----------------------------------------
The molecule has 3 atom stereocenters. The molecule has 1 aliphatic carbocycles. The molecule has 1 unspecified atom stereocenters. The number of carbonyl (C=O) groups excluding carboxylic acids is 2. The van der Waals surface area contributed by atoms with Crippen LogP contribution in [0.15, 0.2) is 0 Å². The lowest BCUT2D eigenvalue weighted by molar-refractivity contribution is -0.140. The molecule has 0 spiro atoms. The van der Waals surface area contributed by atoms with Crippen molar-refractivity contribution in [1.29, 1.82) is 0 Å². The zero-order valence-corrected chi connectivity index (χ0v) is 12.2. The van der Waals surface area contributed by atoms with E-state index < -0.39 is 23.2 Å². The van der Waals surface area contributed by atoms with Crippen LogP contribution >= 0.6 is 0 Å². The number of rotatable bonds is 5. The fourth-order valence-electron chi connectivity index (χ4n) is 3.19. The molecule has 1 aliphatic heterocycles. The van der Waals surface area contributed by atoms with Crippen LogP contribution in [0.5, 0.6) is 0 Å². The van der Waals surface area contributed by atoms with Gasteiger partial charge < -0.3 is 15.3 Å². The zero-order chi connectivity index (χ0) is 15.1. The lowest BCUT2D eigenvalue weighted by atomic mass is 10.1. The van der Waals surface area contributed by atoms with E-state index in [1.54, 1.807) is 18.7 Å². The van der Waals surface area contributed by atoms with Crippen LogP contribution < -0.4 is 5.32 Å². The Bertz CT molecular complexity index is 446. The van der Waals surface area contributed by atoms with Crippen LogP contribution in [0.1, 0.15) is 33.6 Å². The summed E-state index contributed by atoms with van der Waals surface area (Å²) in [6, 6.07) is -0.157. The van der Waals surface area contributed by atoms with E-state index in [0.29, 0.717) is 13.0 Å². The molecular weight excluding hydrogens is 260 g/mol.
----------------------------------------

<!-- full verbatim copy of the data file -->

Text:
The molecule has 3 atom stereocenters. The molecule has 1 aliphatic carbocycles. The molecule has 1 unspecified atom stereocenters. The number of carbonyl (C=O) groups excluding carboxylic acids is 2. The van der Waals surface area contributed by atoms with Crippen LogP contribution in [0.15, 0.2) is 0 Å². The lowest BCUT2D eigenvalue weighted by molar-refractivity contribution is -0.140. The molecule has 0 spiro atoms. The van der Waals surface area contributed by atoms with Crippen molar-refractivity contribution in [1.29, 1.82) is 0 Å². The zero-order valence-corrected chi connectivity index (χ0v) is 12.2. The van der Waals surface area contributed by atoms with E-state index < -0.39 is 23.2 Å². The van der Waals surface area contributed by atoms with Crippen LogP contribution >= 0.6 is 0 Å². The number of rotatable bonds is 5. The fourth-order valence-electron chi connectivity index (χ4n) is 3.19. The molecule has 1 aliphatic heterocycles. The van der Waals surface area contributed by atoms with Crippen LogP contribution in [0.5, 0.6) is 0 Å². The van der Waals surface area contributed by atoms with Gasteiger partial charge < -0.3 is 15.3 Å². The zero-order chi connectivity index (χ0) is 15.1. The lowest BCUT2D eigenvalue weighted by atomic mass is 10.1. The van der Waals surface area contributed by atoms with E-state index in [1.54, 1.807) is 18.7 Å². The van der Waals surface area contributed by atoms with Crippen LogP contribution < -0.4 is 5.32 Å². The Bertz CT molecular complexity index is 446. The van der Waals surface area contributed by atoms with Crippen LogP contribution in [0.1, 0.15) is 33.6 Å². The summed E-state index contributed by atoms with van der Waals surface area (Å²) in [6, 6.07) is -0.157. The van der Waals surface area contributed by atoms with E-state index in [0.29, 0.717) is 13.0 Å². The molecular weight excluding hydrogens is 260 g/mol.